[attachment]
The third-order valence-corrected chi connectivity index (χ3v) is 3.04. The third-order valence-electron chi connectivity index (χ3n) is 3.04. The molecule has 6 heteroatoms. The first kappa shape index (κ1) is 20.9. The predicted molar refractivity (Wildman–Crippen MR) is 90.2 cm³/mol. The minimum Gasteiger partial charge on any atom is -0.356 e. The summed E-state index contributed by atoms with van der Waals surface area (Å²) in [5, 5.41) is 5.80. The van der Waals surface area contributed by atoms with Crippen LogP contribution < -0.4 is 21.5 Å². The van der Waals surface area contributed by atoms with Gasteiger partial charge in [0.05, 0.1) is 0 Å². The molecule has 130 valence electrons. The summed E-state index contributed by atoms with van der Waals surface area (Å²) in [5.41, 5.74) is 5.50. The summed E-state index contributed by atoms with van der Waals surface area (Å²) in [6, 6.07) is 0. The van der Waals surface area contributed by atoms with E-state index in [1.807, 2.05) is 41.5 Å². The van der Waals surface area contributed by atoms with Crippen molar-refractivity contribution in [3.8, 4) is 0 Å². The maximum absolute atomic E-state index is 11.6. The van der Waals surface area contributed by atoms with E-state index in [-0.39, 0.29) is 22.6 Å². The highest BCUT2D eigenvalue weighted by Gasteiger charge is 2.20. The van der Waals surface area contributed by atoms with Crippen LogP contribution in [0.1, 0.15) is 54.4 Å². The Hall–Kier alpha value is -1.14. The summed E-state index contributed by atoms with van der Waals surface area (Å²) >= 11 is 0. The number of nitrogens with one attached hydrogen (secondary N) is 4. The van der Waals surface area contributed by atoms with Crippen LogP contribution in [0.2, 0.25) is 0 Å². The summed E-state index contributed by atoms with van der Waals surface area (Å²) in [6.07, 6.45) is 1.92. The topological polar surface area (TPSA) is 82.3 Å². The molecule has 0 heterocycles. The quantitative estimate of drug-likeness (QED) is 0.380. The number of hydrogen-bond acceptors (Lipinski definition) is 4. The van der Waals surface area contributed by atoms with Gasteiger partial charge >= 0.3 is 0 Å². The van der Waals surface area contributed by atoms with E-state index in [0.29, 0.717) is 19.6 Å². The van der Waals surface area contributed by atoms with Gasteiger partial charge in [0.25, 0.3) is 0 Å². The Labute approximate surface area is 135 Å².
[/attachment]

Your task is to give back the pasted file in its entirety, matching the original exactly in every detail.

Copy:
The third-order valence-corrected chi connectivity index (χ3v) is 3.04. The third-order valence-electron chi connectivity index (χ3n) is 3.04. The molecule has 6 heteroatoms. The first kappa shape index (κ1) is 20.9. The predicted molar refractivity (Wildman–Crippen MR) is 90.2 cm³/mol. The minimum Gasteiger partial charge on any atom is -0.356 e. The summed E-state index contributed by atoms with van der Waals surface area (Å²) in [5, 5.41) is 5.80. The van der Waals surface area contributed by atoms with Crippen LogP contribution < -0.4 is 21.5 Å². The van der Waals surface area contributed by atoms with Gasteiger partial charge in [0.05, 0.1) is 0 Å². The molecule has 130 valence electrons. The summed E-state index contributed by atoms with van der Waals surface area (Å²) in [5.41, 5.74) is 5.50. The summed E-state index contributed by atoms with van der Waals surface area (Å²) in [6, 6.07) is 0. The van der Waals surface area contributed by atoms with E-state index in [1.807, 2.05) is 41.5 Å². The van der Waals surface area contributed by atoms with Crippen molar-refractivity contribution in [3.8, 4) is 0 Å². The maximum absolute atomic E-state index is 11.6. The van der Waals surface area contributed by atoms with E-state index in [-0.39, 0.29) is 22.6 Å². The highest BCUT2D eigenvalue weighted by Gasteiger charge is 2.20. The van der Waals surface area contributed by atoms with Crippen LogP contribution in [0.1, 0.15) is 54.4 Å². The Hall–Kier alpha value is -1.14. The summed E-state index contributed by atoms with van der Waals surface area (Å²) >= 11 is 0. The number of nitrogens with one attached hydrogen (secondary N) is 4. The van der Waals surface area contributed by atoms with Crippen LogP contribution in [0.2, 0.25) is 0 Å². The summed E-state index contributed by atoms with van der Waals surface area (Å²) in [6.07, 6.45) is 1.92. The topological polar surface area (TPSA) is 82.3 Å². The molecule has 0 heterocycles. The quantitative estimate of drug-likeness (QED) is 0.380. The number of hydrogen-bond acceptors (Lipinski definition) is 4. The van der Waals surface area contributed by atoms with Gasteiger partial charge >= 0.3 is 0 Å². The van der Waals surface area contributed by atoms with E-state index in [0.29, 0.717) is 19.6 Å². The van der Waals surface area contributed by atoms with Gasteiger partial charge in [0.25, 0.3) is 0 Å². The Labute approximate surface area is 135 Å².